His book ‘Where is India Headed ? – An Historical Critique ( 2021, Media House) which chronicles the contemporary Indian History during the last few decades has also been translated into Hindi

The Partition of India: Three Outstanding Questions – Professor Pervez Hoodbhoy

Professor Pervez Hoodbhoy, eminent physicist, author, public intellectual and a forceful voice for reason, science and democracy will be delivering the 19th Democracy Dialogues lecture on Sunday, October 9th, 2022 at 6 PM (IST)

The Partition of India: Three Outstanding Questions 

Seventy five years after the communal storm of 1947 countless important questions still remain. From among them I will concentrate upon three which are particularly important in understanding the past but which, in addition, continue to influence current trajectories.

  1. How, when, and why did the two-nation theory emerge? 
  1. Why is Pakistan a praetorian state but India is not? 
  2. Was Partition preventable and had it not happened what might have been the consequences? 


Pervez Hoodbhoy is a nuclear physicist, a frequent commentator on Pakistani television channels, founder-director of The Black Hole in Islamabad, and an author. He received his undergraduate and graduate degrees from MIT and taught physics at Quaid-e-Azam University for 47 years.  

The lecture will be held on zoom and for security reasons the link will be shared individually only closer to the event. Please write to us at democracydialogues@gmail.com if you want to join the lecture online.

It will also be live streamed at facebook.com/newsocialistinitiative.nsi

Why remember Partition? And what to remember? Ayesha Kidwai

AYESHA KIDWAI reflects on the injustice done to Bilkis Bano on the 75th anniversary of India’s independence, by the release of the 11 convicted rapists (who raped her during the Gujarat carnage of 2002, and killed her 3 year-old daughter), by way of her translation of Krishn Chander’s short story written in 1948, entitled Ek Tawaif ka Khat,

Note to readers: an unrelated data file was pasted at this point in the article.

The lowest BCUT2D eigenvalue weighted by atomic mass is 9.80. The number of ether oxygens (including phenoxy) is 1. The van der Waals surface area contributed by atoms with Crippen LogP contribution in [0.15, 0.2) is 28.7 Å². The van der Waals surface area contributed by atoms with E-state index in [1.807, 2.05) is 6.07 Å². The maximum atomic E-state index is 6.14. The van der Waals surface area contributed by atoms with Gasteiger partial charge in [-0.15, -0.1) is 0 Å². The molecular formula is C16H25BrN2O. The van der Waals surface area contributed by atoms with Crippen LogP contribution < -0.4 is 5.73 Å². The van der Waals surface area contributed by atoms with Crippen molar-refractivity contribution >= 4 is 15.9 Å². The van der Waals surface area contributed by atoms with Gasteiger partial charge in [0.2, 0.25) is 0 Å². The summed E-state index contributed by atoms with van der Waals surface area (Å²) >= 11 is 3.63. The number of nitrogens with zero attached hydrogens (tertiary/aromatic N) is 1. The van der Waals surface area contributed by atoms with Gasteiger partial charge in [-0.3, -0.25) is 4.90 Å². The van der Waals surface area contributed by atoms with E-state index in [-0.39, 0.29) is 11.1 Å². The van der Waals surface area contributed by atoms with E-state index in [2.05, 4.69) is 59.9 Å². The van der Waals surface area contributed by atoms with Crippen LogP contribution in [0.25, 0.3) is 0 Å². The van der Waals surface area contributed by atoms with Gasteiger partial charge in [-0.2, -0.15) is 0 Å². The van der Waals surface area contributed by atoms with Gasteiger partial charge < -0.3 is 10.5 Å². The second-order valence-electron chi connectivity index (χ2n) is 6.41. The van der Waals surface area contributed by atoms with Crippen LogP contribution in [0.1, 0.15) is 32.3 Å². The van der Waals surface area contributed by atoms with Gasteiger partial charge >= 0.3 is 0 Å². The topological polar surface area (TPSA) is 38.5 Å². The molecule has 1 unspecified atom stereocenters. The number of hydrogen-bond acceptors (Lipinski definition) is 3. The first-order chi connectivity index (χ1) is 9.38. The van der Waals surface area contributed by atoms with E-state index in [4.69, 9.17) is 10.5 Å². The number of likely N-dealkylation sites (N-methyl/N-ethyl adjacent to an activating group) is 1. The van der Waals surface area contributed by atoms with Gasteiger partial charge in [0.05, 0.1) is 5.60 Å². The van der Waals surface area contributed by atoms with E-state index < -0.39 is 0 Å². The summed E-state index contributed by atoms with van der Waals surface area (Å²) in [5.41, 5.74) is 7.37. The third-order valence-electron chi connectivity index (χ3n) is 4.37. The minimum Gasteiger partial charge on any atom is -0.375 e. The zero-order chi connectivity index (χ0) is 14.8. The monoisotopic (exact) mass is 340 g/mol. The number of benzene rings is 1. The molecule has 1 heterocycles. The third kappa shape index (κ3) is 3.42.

Our readers would remember that Ayesha has had translations posted here on Kafila earlier, some into Hindustani from English. Now you can visit her site to read all of her translations as and when she posts them there.

Here is the link to Ayesha Kidwai’s site.

Here we publish her preface and an extract from the translation. The whole story may be read on her site.


There have been many in India and Pakistan (and what eventually became Bangladesh) who have always remembered the Partition of 1947. They remembered it as it the long Partition of India drew out, because they bore the marks of it on their bodies and in their families, they remembered it as they were in Parliament trying to build a state that would never face such a terrible event of rupture ever again; they remembered it even when they apparently appeared to forget it, because the only way to not let the events of terrifying trauma — of the looting, abduction, sexual violence, exile and murder— overshadow the present and the futures that had to be built. At every stage in the last 75 years, there have been people in both countries who have taken instruction from the horrors of the long Partition to interrogate what must not be done, what was must be changed, what must be erased.

Continue reading Why remember Partition? And what to remember? Ayesha Kidwai